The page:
Monday, April 4, 2016

Dining Chair - Part 8

The moment of truth.  Glue-up.  Today I completed the dining chair - except for the finish that will be applied.  I had already glued up the front leg assembly and this morning began with the back leg assembly.  This went well and was nicely square without any tweaking.
Dry-fit of the back assembly
Like I mentioned in an earlier post, I'm starting to use damp t-shirt material to wipe any squeeze-out rather than let it dry partially and remove it with a chisel.  This worked OK, but I don't think I got all the glue out of the corners of each joint.

With that in clamps, I had time to mix up some shellac and put together my upgraded Veritas small plow plane.  I'll post about that separately.

After a few hours, I removed the back assembly from the clamps and went for the whole she-bang.  I did a dry-fit of the whole chair.  When clamping the front ass'y to the back ass'y, the upper rail area has parallel surfaces (though offset by 1.75") to clamp against.  But for the the lower rail area, the back leg is angled back, so I needed a clamping pad/caul.  I taped the caul to the leg because I can never seem to work the clamps and hold the caul in place at the same time.  I also added a piece of tape showing the clamp location for the upper rails.  This helps me get the clamps centered on the rail.
Clamping cauls taped to lower legs
Things were looking good and reasonably square with minimal rocking.  So I took it apart and glued it up.  Again, I used a damp rag to remove any excess glue.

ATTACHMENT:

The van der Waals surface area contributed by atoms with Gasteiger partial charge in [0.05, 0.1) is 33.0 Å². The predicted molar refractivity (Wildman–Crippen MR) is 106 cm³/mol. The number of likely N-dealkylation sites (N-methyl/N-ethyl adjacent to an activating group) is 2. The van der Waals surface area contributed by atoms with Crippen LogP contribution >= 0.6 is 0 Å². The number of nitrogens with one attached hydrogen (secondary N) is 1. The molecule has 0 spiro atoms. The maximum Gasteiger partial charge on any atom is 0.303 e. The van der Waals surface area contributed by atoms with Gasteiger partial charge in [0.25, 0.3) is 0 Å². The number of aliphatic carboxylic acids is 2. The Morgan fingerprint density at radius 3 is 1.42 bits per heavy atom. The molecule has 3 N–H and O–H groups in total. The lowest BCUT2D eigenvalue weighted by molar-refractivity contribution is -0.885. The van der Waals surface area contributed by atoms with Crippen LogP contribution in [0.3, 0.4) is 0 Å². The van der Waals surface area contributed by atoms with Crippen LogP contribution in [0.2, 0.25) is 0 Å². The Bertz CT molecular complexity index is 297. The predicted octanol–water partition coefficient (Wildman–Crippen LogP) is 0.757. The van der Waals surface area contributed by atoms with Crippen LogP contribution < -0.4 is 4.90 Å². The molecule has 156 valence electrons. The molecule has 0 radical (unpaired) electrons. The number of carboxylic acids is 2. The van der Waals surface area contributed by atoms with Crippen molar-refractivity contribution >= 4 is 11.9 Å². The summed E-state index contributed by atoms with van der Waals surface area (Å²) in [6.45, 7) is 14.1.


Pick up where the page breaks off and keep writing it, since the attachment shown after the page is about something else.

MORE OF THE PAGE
Damp spot where squeeze-out was wiped away
I tried something a little different with the glue-up.  I hit the hardware store and got a plastic bottle (normally used for ketchup) with a smaller nozzle.  Sometimes the wide nozzle of the standard glue bottle makes it tough to get the right amount of glue inside the rim of the mortise.  This worked well, and I think I'll stick with it.
New experimental ketch ... er ... glue bottle along with Titebond bottle

Comparison of glue bottle nozzles
While that was in the clamps, I took the opportunity to shorten the back legs on the other two chairs that I'd built along with this one.  This leans the chair back a bit for greater comfort.  I used a 1/2" set-up block to scribe a knife line around the bottom of each back leg and cut off the waste with a backsaw.  Then chamfered the new bottoms with medium rasp and smoothed with sandpaper.
Scribing a line around bottom to shorten the back legs
I also wiped down those two chairs with damp rags to raise the grain.  Tomorrow, I'll sand them lightly and begin the finishing process.


  1. Chairs look good Matt. How about a shop tour? I'd like to see how your phone booth compares to mine.

  2. Good idea Ralph. One of these days I'll get to that. Maybe after the chairs are complete.

  3. In you're last post you mentioned using wet rags on the other chairs to raise the wood gain then sanded in down smooth again. I'm not sure why this was needed if the chairs started out smooth when you had built them.

    1. Mannyboy, sorry for the deleyed response. I was on vacation.

      From what I have read, contact with moisture will cause surface fibers to swell (even in perfectly smooth planed wood) and cause imperfections in the finish. Swelled fibers can cause a "fuzzy" feeling to the surface. It's all about how wood reacts to water. Using a finish like shellac that is alcohol-based shouldn't raise the grain, but I've read so many times that it's a good idea to purposely raise the grain and sand off the nibs for a better finish afterwards.